All of us have a responsibility to honor the leaders who came before us and paved our way. We have a special obligation to preserve the homes and other physical places that serve as a tangible connection between history and the next generation.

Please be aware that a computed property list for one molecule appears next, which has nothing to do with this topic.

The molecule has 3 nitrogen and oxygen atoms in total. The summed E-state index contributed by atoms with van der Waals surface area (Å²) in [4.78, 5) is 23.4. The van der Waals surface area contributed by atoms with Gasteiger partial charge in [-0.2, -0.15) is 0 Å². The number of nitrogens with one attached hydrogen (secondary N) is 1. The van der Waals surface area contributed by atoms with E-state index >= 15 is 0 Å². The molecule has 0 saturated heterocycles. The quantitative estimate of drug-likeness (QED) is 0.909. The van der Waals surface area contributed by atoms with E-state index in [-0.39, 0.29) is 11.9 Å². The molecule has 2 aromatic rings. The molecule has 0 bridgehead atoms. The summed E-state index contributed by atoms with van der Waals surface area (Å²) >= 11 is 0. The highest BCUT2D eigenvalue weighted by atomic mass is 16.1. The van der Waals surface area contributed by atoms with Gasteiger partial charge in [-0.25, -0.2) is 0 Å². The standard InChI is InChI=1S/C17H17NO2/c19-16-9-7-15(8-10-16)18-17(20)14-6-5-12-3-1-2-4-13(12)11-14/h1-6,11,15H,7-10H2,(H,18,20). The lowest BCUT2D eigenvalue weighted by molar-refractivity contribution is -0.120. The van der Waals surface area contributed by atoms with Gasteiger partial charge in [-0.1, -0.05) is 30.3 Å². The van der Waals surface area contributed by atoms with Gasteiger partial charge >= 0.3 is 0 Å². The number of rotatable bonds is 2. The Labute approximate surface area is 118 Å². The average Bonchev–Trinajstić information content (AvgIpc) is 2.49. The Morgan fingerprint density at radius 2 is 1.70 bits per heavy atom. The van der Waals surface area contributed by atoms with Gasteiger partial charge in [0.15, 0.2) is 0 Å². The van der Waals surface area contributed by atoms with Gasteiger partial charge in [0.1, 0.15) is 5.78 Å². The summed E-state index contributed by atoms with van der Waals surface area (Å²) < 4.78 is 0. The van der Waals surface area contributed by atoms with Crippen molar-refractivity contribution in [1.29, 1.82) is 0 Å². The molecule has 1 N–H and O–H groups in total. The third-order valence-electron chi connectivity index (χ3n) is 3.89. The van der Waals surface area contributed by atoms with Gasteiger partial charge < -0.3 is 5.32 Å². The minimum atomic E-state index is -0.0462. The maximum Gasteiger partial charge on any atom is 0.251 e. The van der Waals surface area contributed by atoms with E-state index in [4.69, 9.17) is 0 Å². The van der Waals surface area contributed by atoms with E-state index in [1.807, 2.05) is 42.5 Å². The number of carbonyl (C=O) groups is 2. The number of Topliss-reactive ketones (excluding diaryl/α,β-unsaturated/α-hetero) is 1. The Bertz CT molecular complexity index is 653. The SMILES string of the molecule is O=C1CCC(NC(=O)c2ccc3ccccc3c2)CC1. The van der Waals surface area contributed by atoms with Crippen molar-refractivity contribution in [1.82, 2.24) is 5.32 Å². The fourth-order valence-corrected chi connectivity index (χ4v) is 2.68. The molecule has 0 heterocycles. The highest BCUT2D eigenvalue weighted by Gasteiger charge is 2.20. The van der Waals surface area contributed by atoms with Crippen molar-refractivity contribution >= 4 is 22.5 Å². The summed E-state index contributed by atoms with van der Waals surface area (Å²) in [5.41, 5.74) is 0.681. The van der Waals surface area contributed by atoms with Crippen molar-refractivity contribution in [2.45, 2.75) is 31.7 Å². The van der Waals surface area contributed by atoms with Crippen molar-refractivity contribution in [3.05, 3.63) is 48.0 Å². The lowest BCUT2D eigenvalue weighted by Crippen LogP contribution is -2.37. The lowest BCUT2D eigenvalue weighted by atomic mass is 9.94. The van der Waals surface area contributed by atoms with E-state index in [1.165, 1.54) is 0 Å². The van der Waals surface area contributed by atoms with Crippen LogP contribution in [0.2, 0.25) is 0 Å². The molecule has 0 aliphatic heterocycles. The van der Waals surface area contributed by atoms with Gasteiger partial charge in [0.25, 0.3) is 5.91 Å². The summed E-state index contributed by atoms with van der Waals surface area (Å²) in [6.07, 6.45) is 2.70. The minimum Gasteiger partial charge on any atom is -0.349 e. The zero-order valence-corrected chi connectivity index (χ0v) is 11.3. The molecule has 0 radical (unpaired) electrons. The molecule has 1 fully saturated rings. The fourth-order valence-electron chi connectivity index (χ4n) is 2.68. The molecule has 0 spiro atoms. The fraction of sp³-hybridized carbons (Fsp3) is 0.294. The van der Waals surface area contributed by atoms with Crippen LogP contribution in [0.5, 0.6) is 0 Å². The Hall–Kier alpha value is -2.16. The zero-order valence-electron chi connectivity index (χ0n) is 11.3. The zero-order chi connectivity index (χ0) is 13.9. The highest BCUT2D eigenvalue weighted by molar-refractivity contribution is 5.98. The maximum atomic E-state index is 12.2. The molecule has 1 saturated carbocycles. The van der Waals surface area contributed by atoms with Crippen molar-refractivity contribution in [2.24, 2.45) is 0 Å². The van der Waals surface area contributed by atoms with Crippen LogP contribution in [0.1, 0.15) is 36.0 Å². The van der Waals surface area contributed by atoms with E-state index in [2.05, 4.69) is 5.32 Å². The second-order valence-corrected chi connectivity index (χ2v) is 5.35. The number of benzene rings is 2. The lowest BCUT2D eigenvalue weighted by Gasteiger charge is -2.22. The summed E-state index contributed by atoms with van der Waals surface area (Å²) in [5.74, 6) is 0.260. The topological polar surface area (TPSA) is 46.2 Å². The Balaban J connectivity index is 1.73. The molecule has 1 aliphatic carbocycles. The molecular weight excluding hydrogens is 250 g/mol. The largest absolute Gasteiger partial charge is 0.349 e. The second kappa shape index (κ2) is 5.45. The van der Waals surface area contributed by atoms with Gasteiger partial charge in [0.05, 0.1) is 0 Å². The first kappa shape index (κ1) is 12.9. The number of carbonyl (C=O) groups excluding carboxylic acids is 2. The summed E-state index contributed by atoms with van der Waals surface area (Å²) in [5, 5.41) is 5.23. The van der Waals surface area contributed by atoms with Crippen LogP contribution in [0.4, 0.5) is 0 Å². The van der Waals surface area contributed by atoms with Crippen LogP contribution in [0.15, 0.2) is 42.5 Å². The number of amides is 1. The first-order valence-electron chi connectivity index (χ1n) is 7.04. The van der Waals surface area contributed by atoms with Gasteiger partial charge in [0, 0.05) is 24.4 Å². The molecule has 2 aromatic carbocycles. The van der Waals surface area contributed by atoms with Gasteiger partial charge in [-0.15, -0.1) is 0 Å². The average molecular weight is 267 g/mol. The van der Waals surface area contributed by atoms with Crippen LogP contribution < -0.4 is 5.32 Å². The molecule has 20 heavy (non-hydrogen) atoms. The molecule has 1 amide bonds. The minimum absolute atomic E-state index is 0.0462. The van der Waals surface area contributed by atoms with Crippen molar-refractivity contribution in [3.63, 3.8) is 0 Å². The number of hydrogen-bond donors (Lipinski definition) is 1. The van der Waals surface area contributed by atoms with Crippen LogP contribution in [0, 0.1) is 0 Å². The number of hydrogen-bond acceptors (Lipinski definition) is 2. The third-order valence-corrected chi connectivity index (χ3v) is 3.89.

All of us have a responsibility to honor the leaders who came before us and paved our way. We have a special obligation to preserve the homes and other physical places that serve as a tangible connection between history and the next generation. Thousands of people who never had the privilege of meeting Dr. Martin Luther King, Jr. in person visit Atlanta every year to walk along Auburn Avenue, step inside the Heritage Sanctuary at Ebenezer Baptist Church, and tour the house at 501 Auburn where Dr. King was born. When they do, for a little while they have the chance to feel as if they were walking in Dr. King’s footsteps. There are many similar historical sites that play a key part in our shared story, and we need to support ongoing preservation attempts to keep these places—and the memories they hold—alive for our children and grandchildren. One is the W.E.B. Du Bois Boyhood Homesite in Great Barrington, Massachusetts. Many people know Dr. Du Bois’s name and know he was one of the first great Black civil rights and intellectual leaders. He was the first African American to receive a Ph.D. from Harvard University, a founding leader of the NAACP, and the founding editor of its journal, The Crisis. He wrote many influential books and articles, including the classic “The Souls of Black Folk”, and remained a tireless crusader for the rights of Black people around the world until his death in Ghana at age 95 on August 28, 1963. It was the same day as the famous March on Washington, when Dr. King gave his “I Have a Dream” speech. But not everyone knows that Dr. Du Bois grew up in New England. His childhood home in western Massachusetts, which was on property that had been in Du Bois’s mother’s family for 200 years, tells its own stories about the legacy of free Blacks in that region. Sadly, even though Du Bois treasured the property and was thrilled when he gained ownership of it as an adult, the house fell into ruins after his death. But happily the site is now a National Historic Landmark, and the group Friends of the W.E.B. Du Bois Homesite is working with the Du Bois Center of the University of Massachusetts Libraries to restore and maintain it. We need to support and champion their efforts. It was too late to save Dr. Du Bois’s actual home, but an example of an ongoing successful drive to restore a key historical site is the Harriet Tubman Home in Auburn, New York. Tubman bought land in Auburn in 1857 with the assistance of abolitionist Senator William Seward, a few years before her final rescue mission trip South as “Conductor of the Underground Railroad.” Her house and several other buildings on the property became a haven for her family and other friends, boarders, and guests. Like Frederick Douglass and Sojourner Truth, Tubman was a member of the African Methodist Episcopal Zion (AME Zion) Church, and near the end of her life she deeded her property to the church so it could carry on her work there running the John Brown Home for the Aged. The home closed a few years after Tubman’s death in 1913, and the property fell into disrepair over the next several decades. But in the late 1940s the AME Zion Church, women’s clubs, and the city of Auburn began raising money to restore the house, which was dedicated in 1953. The AME Zion Church was still supporting the Harriet Tubman Home when Reverend Lula Williams began working there in the early 1970s. As Rev. Williams looked through a few pieces of Tubman memorabilia on display during her first visit to the house, her eye was drawn to several 19th-century newspaper clippings folded up in an old Bible, and she decided to see what she could do to preserve the articles properly. That first preservation work eventually grew into a drive to refurbish the entire house as a memorial to Tubman, supported in part by fundraising from AME Zion congregations across the world. From restoring the wood floors to searching for period antique furnishings to planting gardens on the property, Reverend Williams was involved in every effort. She founded the Harriet Tubman Memorial Library at the site and eventually became the curator when the restored house became the Harriet Tubman Museum. Tubman’s property is now designated as a National Historic Landmark. Reverend Williams remembers what a joy it was to be involved in recreating Tubman’s life in Auburn and how deeply she continues to be moved by Harriet Tubman’s legacy: “She showed that a purposeful life keeps on giving and can inspire people beyond your lifetime.” Sacred places like these help all of us to keep a connection to these leaders and our legacy of struggle for freedom and justice. As these leaders continue to live on and inspire us, they also remind us that freedom is not free and that we must constantly be vigilant. We all need to do what we can to preserve and support these special sites for generations to come. Marian Wright Edelman is president of the Children’s Defense Fund.